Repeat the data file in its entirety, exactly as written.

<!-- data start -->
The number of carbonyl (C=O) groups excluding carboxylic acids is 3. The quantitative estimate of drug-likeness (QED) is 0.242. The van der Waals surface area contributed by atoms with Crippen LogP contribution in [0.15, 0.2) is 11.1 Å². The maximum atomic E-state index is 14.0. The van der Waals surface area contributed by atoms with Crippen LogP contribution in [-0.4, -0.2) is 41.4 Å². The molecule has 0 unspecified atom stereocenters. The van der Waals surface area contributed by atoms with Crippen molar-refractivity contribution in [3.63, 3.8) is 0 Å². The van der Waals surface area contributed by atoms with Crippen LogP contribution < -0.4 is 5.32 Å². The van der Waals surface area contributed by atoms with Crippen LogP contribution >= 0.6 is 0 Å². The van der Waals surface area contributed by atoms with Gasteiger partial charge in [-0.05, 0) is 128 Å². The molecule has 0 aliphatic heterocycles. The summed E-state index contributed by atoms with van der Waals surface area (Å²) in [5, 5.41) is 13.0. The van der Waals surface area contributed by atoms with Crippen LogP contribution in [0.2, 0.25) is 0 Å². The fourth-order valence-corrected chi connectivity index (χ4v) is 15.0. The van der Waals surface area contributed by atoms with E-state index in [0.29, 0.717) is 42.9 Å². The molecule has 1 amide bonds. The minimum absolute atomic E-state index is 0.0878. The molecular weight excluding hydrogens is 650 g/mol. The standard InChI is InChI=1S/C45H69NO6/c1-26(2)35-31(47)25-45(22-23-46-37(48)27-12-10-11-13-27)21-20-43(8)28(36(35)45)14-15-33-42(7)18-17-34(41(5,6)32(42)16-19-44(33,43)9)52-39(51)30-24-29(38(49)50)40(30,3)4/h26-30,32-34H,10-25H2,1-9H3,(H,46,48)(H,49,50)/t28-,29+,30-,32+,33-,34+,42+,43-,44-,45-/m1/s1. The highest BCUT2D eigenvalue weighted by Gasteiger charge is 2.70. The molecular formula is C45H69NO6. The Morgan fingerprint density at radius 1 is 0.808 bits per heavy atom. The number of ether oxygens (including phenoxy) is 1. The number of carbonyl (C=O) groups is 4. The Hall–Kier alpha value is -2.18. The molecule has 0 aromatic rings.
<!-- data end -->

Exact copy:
The number of carbonyl (C=O) groups excluding carboxylic acids is 3. The quantitative estimate of drug-likeness (QED) is 0.242. The van der Waals surface area contributed by atoms with Crippen LogP contribution in [0.15, 0.2) is 11.1 Å². The maximum atomic E-state index is 14.0. The van der Waals surface area contributed by atoms with Crippen LogP contribution in [-0.4, -0.2) is 41.4 Å². The molecule has 0 unspecified atom stereocenters. The van der Waals surface area contributed by atoms with Crippen molar-refractivity contribution in [3.63, 3.8) is 0 Å². The van der Waals surface area contributed by atoms with Crippen LogP contribution < -0.4 is 5.32 Å². The van der Waals surface area contributed by atoms with Crippen LogP contribution >= 0.6 is 0 Å². The van der Waals surface area contributed by atoms with Gasteiger partial charge in [-0.05, 0) is 128 Å². The molecule has 0 aliphatic heterocycles. The summed E-state index contributed by atoms with van der Waals surface area (Å²) in [5, 5.41) is 13.0. The van der Waals surface area contributed by atoms with Crippen LogP contribution in [0.2, 0.25) is 0 Å². The fourth-order valence-corrected chi connectivity index (χ4v) is 15.0. The van der Waals surface area contributed by atoms with E-state index in [0.29, 0.717) is 42.9 Å². The molecule has 1 amide bonds. The minimum absolute atomic E-state index is 0.0878. The molecular weight excluding hydrogens is 650 g/mol. The standard InChI is InChI=1S/C45H69NO6/c1-26(2)35-31(47)25-45(22-23-46-37(48)27-12-10-11-13-27)21-20-43(8)28(36(35)45)14-15-33-42(7)18-17-34(41(5,6)32(42)16-19-44(33,43)9)52-39(51)30-24-29(38(49)50)40(30,3)4/h26-30,32-34H,10-25H2,1-9H3,(H,46,48)(H,49,50)/t28-,29+,30-,32+,33-,34+,42+,43-,44-,45-/m1/s1. The highest BCUT2D eigenvalue weighted by Gasteiger charge is 2.70. The molecular formula is C45H69NO6. The Morgan fingerprint density at radius 1 is 0.808 bits per heavy atom. The number of ether oxygens (including phenoxy) is 1. The number of carbonyl (C=O) groups is 4. The Hall–Kier alpha value is -2.18. The molecule has 0 aromatic rings.